"Sharing food with another human being is an intimate act that should not be indulged in lightly" . . . M.F.K. Fisher
I realize this is starting to resemble a food blog, something that will not be lost on those who know me well. I am certainly a foodie and a passionate cook. However, this entry is more a glimpse into the Senegalese culture than a study of their kitchens, although the two are closely intertwined. "Teranga" in Wolof means "hospitality, brotherhood and the art of sharing" and the Senegalese are famous for it. They welcome foreigners and kin alike into their country, their homes and their hearts. Homelessness does not exist in Senegal (except in rare cases of mental illness or drug abuse) due to the two principles they prize most: family and generosity. There will always be someone willing to help someone else, bring them into their home, feed and care for them. Although food is sometimes scarce and poverty continues to varying degrees, few go unfed. The concept of a small nuclear family is unheard of, the average household feeding as many as 15-30 people, including parents, children, grandparents, cousins, brothers, sisters, aunts and uncles. When a meal is prepared, there must always be enough to feed the unexpected friend, religious leader, village elder or passerby who happens to wander in for the meal. The solution is the communal dish, prepared with a "stretch" base of rice or cous cous and served with vegetables, spices and usually fish, chicken or beef. Since I arrived, I have been fortunate enough to sample the communal dish in the homes of several new found friends, but it wasn't until Richard and I hosted lunch at our house that I truly understood how spiritual this meal was. Several weeks ago, we decided to invite the Earth House team, their children and a few friends for a Sunday of rest and repast at the beach. I immediately thought of potato salad, chips and salsa, burgers 'n dogs on the grill--you know, a good ole' fashioned BBQ. As I was making my shopping list, Richard looked over my shoulder and let out a little yelp. "These people wouldn't know what to do with a hot dog," he said. "Besides, most of them are Muslim, they don't eat pork." Oh well, so much for showing them a slice of Americana! I felt deflated until he explained to me that it would be much more a statement of appreciation if we provided them with something familiar-- a communal dish served with a side of Teranga. OK, I was on board. Just one small problem. I didn't know how to make it! Our friend Zorro's wife, Ami (pictured above), came to the rescue. She agreed to "let me watch" the lengthy preparation of a typical dish called "Tieboudienne" made with fish, root vegetables and lots of garlic served over copious amounts of spiced rice. As I helped Ami peel carrots and Manioc, I asked her why the communal dish was so important. She explained her ingrained belief that food is meant to be shared, that a meal feeds both the body and the spirit and that eating in numbers only increased the benefits. The more people who ate from the dish, the more grace bestowed upon it's partakers. How cool is that? When Emeril asks his Food Network audience, "Can you feel the love?", he is barely scratching the surface of this concept.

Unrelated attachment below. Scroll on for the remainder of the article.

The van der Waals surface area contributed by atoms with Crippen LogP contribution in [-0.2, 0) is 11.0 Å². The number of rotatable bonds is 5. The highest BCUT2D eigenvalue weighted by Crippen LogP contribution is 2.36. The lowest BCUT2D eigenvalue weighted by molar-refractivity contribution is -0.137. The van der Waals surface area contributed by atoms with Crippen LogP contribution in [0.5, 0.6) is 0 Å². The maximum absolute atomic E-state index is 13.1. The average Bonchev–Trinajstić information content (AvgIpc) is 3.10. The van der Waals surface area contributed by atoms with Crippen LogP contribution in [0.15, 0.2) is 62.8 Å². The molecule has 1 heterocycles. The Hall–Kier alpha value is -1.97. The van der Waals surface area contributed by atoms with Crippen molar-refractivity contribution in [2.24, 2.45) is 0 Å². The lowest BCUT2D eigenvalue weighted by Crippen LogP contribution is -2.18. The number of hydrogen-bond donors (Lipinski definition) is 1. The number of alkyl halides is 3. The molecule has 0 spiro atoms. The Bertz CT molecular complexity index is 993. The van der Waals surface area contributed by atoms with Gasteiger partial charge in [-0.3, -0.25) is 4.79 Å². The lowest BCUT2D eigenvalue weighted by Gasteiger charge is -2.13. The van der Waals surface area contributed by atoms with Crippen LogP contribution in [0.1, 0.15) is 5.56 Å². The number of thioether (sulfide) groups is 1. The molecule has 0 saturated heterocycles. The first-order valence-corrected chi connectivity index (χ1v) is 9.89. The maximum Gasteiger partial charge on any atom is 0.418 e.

Ami spent the entire morning peeling, sauteing, boiling, simmering and watching over her enormous pot with all the love and attention of a gardener tending to seedlings. The result was a meal I will never forget. It was served in large, shallow bowls flanked by eager eaters hunkered down on their haunches. This meal is usually eaten with the fingers, but after several sad attempts and a few snickers from my neighbors, someone handed me a large spoon and I dug in with fervor. But what struck me more than the intense flavors was the camaraderie and joy that bubbled up to the surface. We all felt it--all 25 of us. As predicted, there were lots of leftovers which we promptly delivered to a nearby dwelling less fortunate than ours. Giving back a little Teranga sure felt good.